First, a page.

Anand Giridharadas @AnandWrites @TIME editor at large. Author of @WinnersTakeAll, THE TRUE AMERICAN, & INDIA CALLING. MSNBC political analyst. @PriyaParker's man. Father. Rhymes with "almond." Feb. 04, 2019 1 min read

"The Democratic party has been put on notice. If it picks a pro-tax candidate to take on Donald Trump next year, a billionaire will probably enter the US presidential race as a spoiler."

@EdwardGLuce distills it. 

This is, as a commenter says below, a "Billionaire Veto."

Running for president is a billionaire veto. Doing charity that lets you reshape the conversation around inequality is a billionaire veto. Putting forth impact investing so we don't talk about taxes is a billionaire veto.

This is the thing our culture had failed to grasp in the years of the billionaire hijacking, and now increasingly does:

That rich people pledging to make change -- whether through running for office, giving back, or business itself -- is often a way of boxing out real reform.

What the salvatory act does is give them a platform from which they can gun at policies that threaten them, but now with a moral aura they lacked when they were just rich guys being rich.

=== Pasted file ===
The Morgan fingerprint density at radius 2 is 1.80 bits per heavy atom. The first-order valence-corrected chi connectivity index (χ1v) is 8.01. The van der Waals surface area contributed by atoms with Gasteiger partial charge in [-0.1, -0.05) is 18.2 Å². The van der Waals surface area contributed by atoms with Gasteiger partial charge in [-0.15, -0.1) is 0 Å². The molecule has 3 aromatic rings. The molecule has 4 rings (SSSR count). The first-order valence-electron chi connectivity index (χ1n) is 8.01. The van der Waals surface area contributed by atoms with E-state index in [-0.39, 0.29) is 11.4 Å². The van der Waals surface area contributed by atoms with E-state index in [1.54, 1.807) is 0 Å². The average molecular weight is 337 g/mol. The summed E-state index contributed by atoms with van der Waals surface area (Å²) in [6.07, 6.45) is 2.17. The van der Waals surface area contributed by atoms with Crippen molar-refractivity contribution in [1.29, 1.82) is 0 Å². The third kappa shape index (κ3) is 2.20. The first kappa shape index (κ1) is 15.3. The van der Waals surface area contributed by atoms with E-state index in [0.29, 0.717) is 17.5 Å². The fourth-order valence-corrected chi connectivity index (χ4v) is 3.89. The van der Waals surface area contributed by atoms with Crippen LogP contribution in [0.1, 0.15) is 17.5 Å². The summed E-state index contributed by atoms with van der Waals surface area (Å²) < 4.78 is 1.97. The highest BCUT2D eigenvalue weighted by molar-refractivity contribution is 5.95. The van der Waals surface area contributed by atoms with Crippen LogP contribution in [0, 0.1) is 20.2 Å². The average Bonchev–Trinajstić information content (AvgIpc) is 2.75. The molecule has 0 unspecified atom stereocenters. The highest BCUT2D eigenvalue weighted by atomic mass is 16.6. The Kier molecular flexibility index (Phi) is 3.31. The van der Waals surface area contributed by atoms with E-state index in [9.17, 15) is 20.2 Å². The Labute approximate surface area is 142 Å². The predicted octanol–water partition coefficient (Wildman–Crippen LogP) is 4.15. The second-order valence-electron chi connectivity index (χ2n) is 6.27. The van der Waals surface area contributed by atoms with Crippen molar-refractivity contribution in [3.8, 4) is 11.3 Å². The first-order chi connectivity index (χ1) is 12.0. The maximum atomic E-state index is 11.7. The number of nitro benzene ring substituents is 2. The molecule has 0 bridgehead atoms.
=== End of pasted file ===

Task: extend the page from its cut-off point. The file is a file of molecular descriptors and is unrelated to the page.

The billionaire veto only works if you seem to be helping, giving, saving.

Howard Schultz trying to conserve his winnings in his sunset years? Who cares?

Howard Schultz running for president? Now his "idea," which is really just a need, must be covered and processed as an idea.

This is why it's so important for the media to get smart about covering plutocracy.

There is often a lazy assumption that, well, at least they're trying to help. Which misses how help gives you a way to rule.

There's also often an assumption that, as a plutocrat, doing something beats nothing.

But when your act of service, like Schultz's, becomes a way to fend off taxes, or when an act of charity, like the Sackers', becomes a way to hide injustice, that assumption needs questioning.

I have learned one thing about billionaires. Their principal skill is reading the age, reading the tides of consumer demand and public opinion.

All this pushback is happening because they know the culture is turning right now. They are right. Keep turning it toward justice.

You can follow @AnandWrites.


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